Moi agreed, and together with his secretary, boarded the DC’s Land Rover to  Freetown where he inspected every house, met  the detainees’ wives and patted  all the children on the head. All the detainees complained about snakes and mosquitoes entering their houses because of lack of mesh or wire gauze on the windows and under the eaves.


Kenyatta also complained about the poor design of having the kitchen between the bedroom and sitting room, a complaint that was supported by the DC in his confidential report.

Of all the things Moi saw at Freetown, none surprised him more than the detainees’ well-tendered flower beds and a vegetable garden that was irrigated by the effluent from the septic tank.

Then followed a photo session during which Moi struggled to use his camera. The DC would later write: “I wonder who gave Arap Moi a camera which he knew nothing how to use.” Kung’u Karumba used the opportunity to pass a letter to Moi, which he slipped in his back pocket.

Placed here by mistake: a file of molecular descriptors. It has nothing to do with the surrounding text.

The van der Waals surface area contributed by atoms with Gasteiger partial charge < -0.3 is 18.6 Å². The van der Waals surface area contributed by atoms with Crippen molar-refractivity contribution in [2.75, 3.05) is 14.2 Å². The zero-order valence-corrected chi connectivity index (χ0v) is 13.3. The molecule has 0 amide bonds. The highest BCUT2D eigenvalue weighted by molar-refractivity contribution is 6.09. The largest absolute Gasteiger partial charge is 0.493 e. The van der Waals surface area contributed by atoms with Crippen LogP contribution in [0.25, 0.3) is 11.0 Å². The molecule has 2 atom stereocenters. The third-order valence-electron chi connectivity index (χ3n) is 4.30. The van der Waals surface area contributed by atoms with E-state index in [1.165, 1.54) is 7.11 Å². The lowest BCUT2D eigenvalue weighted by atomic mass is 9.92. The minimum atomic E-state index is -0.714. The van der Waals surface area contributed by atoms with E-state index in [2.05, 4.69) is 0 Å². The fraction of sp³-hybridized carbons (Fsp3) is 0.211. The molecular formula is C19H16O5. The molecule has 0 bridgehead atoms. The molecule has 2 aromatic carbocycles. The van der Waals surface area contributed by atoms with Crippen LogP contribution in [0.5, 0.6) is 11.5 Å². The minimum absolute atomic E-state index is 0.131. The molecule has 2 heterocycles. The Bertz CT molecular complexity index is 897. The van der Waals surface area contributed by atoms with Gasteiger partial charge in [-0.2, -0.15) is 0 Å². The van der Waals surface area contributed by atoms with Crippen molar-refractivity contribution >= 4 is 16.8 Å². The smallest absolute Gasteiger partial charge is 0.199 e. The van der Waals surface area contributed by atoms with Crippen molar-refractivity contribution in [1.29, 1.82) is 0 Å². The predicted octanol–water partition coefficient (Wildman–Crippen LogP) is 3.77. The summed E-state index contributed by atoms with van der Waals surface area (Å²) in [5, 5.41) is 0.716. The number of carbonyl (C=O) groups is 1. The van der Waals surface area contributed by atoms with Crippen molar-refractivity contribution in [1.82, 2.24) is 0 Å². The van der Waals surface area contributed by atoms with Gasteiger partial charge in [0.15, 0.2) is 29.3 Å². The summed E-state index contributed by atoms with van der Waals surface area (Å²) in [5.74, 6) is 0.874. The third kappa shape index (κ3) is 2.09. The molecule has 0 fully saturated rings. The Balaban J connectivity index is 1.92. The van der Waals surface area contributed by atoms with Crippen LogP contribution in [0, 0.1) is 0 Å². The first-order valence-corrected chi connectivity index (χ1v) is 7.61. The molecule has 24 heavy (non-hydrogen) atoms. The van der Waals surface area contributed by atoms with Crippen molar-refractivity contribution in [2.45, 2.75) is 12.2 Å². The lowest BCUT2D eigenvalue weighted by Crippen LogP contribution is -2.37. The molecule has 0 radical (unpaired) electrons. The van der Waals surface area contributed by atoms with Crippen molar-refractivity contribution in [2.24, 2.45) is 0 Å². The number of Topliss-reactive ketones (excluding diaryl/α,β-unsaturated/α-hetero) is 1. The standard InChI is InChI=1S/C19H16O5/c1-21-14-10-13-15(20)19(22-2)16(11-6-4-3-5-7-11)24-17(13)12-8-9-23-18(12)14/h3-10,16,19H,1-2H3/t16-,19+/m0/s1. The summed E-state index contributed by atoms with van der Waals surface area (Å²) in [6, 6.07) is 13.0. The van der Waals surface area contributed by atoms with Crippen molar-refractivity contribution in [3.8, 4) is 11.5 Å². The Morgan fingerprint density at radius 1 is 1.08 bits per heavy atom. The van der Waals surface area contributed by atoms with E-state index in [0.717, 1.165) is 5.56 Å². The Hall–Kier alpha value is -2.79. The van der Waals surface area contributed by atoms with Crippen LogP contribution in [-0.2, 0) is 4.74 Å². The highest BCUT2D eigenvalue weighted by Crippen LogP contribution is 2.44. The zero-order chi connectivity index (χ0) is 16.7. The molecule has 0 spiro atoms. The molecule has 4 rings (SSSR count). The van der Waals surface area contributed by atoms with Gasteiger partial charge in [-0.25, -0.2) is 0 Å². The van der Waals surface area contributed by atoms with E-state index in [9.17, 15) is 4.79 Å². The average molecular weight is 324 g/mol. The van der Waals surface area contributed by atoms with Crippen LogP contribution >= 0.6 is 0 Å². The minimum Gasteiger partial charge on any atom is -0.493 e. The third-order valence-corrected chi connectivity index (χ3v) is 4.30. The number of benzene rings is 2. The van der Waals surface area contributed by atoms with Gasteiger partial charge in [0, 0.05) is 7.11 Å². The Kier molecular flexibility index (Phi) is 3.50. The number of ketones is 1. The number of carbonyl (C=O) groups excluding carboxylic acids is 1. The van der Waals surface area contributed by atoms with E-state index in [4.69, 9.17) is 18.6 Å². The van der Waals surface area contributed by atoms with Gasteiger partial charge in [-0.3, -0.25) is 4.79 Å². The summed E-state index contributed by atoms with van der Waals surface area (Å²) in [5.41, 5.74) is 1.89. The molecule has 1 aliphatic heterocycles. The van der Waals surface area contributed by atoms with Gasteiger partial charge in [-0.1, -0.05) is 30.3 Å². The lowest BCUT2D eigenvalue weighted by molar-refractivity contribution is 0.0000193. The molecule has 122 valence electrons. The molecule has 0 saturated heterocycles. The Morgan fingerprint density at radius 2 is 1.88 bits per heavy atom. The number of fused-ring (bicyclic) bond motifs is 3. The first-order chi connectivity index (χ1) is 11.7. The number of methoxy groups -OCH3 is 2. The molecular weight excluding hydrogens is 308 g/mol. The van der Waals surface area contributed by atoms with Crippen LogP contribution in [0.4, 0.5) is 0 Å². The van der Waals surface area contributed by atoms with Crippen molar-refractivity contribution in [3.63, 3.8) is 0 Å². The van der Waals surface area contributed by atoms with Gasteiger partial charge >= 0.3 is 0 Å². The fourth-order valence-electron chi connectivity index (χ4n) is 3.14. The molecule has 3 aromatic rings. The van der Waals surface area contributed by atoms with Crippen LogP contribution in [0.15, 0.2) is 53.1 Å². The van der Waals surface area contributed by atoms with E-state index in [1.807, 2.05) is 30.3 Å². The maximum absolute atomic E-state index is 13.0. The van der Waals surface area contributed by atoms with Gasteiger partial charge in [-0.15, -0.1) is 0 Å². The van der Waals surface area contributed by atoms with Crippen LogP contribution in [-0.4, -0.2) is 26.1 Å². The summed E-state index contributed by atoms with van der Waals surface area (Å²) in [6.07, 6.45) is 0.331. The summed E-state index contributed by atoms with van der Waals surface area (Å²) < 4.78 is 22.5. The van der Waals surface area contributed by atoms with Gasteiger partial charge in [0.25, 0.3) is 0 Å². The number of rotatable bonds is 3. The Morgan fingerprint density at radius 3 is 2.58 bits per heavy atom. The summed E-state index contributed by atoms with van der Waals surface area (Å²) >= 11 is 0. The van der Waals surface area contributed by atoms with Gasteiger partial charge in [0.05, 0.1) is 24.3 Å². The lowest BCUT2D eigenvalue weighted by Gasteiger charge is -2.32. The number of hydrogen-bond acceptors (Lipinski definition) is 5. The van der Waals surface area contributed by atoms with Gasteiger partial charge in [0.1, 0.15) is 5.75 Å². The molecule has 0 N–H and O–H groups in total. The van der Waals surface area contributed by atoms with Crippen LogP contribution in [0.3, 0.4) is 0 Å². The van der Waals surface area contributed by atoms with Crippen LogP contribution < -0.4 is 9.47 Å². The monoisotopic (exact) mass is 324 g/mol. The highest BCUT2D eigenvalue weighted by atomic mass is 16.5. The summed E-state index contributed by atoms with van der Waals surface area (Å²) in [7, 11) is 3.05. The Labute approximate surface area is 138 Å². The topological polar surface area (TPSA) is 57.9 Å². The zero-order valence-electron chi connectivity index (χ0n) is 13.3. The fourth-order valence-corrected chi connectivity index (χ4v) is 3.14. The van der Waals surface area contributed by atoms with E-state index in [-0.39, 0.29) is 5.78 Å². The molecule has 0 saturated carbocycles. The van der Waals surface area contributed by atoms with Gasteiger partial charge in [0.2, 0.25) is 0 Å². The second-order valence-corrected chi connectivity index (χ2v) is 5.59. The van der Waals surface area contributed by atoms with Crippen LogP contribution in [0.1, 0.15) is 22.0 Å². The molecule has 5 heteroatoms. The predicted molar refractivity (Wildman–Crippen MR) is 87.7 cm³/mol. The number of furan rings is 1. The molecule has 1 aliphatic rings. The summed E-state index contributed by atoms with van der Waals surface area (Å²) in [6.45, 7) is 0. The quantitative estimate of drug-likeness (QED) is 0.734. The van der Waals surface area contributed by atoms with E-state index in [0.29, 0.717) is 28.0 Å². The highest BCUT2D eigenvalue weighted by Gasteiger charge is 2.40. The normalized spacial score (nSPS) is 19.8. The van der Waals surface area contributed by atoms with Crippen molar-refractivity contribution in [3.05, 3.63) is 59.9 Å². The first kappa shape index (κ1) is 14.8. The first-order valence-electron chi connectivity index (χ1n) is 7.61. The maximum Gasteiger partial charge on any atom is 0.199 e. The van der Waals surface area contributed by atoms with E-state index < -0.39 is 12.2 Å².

It was suspected that Kiano was the likely recipient. Moi’s warm farewell to the detainees as the visit came to an end was “Uhuru Karibuni” meaning freedom is at hand. The party returned to the DC’s house where Moi refused to have anything stronger than orange squash. His excuse was that the Nandi and Kipsigis constables at the nearby Kenya Police lines  had organised a meat feast in his honour.


“Moi left my house about 1900 hours and went to the Police lines where he fed. He left at 2100 and stopped at the dukas for 3-4 minutes where he turned out his vehicle lights. It appears he spoke to the night beat who have made no report so far,” read a  report sent to the Provincial Commissioner Isiolo on Oct 27, 1959. Moi’s movements were  monitored on his way to Nairobi.

The policemen manning Loiya roadblock past Turkwel reported sighting his car at 4 in the morning with Chepkurui on the driver’s seat, and Moi and Cheboiwo as passengers.


Although Moi was classified as a moderate, the DC noted during their brief interaction that he showed the highest respect and admiration for Kenyatta. At the same time he described him as a “double-faced” politician who was difficult to understand, a description that matches well his attribute as a sharp-witted master tactician who was always ahead of his political opponents during his reign.

Initially considered a passing cloud when he succeeded Jomo Kenyatta in 1978, he managed to outmanoeuvre his enemies,  consolidated power and ruled Kenya with an iron fist for 24 years.